The table below provides a summary of the costs and benefits of each of the options.

Table 2: Costs and benefits of the different options

Policy option || Cost (€ million) || Monetized benefit (€ million) || Monetized benefit/cost ratio || Other benefits

PO1 || 0.28, of which: 0.2: Communication campaigns 0.08: peer reviews || 184 (mostly related to road safety) || 656:1 || Increased average scope and level of PTI and RSI resulting from additional peer reviews and screenings and from the exploration of optimal levels of investment in PTI and roadside testing.

PO2a || 459.5, of which: 125: increased testing frequency 150: more vehicle categories tested 95: more staff needed || 1,622 (mostly related to road safety) || 3.53:1 || - 1,450 additional jobs created; - increase in the rate of detected defects thanks to better training of inspectors and supervision of PTI centres; - more "heavy offenders" detected at RSI thanks to targeted roadside inspections; - better enforcement of PTI results by the authorities thanks to data exchange; - better policy making and more reliable second-hand car market thanks to data exchange.

PO2b || 3,347, of which: 1,681: increased testing frequency 273: more vehicle categories tested 263: more staff needed || 5,623 (mostly related to road safety) || 1.68:1 || Benefits of PO 2a plus: - 12,000 additional jobs created - increased detection of defects at RSI due to increased scope (target numbers and all vehicle categories checked); - higher increase in the rate of detected defects thanks to better training of inspectors.

PO2c || 9,227, of which: 8,541: increased testing frequency 281: more vehicle categories tested 273: more staff needed || 7,027 (mostly related to road safety) || 0.76:1 || Benefits of PO 2b plus: - 34,260 additional jobs created.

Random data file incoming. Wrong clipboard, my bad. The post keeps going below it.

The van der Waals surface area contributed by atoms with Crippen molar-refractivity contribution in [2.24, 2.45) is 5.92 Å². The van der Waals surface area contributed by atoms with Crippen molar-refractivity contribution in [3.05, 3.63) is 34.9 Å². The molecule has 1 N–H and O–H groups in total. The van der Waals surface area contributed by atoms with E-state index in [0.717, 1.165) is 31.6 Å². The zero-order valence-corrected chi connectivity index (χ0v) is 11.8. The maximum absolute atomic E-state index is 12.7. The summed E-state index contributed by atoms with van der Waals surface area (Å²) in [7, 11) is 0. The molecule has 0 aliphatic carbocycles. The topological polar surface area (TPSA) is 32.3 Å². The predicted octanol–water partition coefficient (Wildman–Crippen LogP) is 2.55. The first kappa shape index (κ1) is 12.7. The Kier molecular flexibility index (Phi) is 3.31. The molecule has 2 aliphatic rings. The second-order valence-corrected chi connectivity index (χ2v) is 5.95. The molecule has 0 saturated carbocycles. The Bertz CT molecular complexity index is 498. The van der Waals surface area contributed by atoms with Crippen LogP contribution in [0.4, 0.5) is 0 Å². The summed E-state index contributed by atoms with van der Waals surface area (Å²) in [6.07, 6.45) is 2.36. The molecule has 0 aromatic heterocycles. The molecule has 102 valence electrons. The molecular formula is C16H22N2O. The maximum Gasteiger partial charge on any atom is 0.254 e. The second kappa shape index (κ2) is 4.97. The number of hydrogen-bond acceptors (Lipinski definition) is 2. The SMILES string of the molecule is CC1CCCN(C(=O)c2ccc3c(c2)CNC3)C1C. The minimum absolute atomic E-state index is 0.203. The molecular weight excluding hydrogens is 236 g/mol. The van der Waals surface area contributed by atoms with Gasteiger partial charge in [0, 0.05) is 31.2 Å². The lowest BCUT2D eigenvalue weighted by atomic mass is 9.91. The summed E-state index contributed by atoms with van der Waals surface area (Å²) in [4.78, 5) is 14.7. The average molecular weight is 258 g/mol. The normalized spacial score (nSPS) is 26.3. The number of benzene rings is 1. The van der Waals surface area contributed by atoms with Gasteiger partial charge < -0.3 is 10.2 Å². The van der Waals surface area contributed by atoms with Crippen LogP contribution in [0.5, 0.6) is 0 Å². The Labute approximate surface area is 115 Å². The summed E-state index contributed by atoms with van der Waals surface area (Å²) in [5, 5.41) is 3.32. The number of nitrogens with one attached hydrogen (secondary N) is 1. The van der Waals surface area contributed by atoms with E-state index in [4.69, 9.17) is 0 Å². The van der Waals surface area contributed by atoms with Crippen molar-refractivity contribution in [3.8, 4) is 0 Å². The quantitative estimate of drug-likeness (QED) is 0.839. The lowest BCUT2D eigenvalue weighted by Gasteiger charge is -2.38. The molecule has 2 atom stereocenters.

PO3a || 460, of which: 125: increased testing frequency 150: more vehicle categories tested 95: more staff needed || 1,806 (mostly related to road safety) || 3.93:1 || Benefits of PO 1 plus benefits of PO 2a

PO3b || 3,347, of which: 1,681: increased testing frequency 273: more vehicle categories tested 263: more staff needed || 5,807 (mostly related to road safety) || 1.73:1 || Benefits of PO 1 plus benefits of PO 2b

PO3c || 9,227, of which: 8,541: increased testing frequency 281: more vehicle categories tested 273: more staff needed || 7,211 (mostly related to road safety) || 0.78:1 || Benefits of PO 1 plus benefits of PO 2c

6. Comparison of options

Policy option 1 allows reaching the "low hanging fruit", i.e. achieving a limited increase in road safety and environment protection at a very low price. It is however far from exploiting the full potential of the roadworthiness system in contributing to increasing road safety, which is estimated in different studies at 900-1100 avoided fatalities per year. The tools contained in policy option 2a are far more effective, since they allow avoiding 749 fatalities yearly. Policy option 2b – after taking into account the possible margin of error in the estimation of impacts – probably allows unleashing the full potential of roadworthiness systems in avoiding accidents, injuries and fatalities. Policy option 2c goes beyond what can be considered as the "normal" potential with 1,441 avoided fatalities, which explains its prohibitive cost.

In the light of the above considerations and of the EU's overarching goals in terms of road safety, the following conclusions can be made:

· Policy option 1 is very cost-effective, but does not sufficiently contribute to the EU goals on road safety and environment;

· Policy option 2a is relatively cost effective and allows considerable increases in road safety and environment protection, but below what is commonly estimated as the "conventional" potential;

· Policy option 2b allows exploiting the "conventional" full potential of roadworthiness testing in increasing road safety and environment protection, and still has a positive cost-benefit ratio;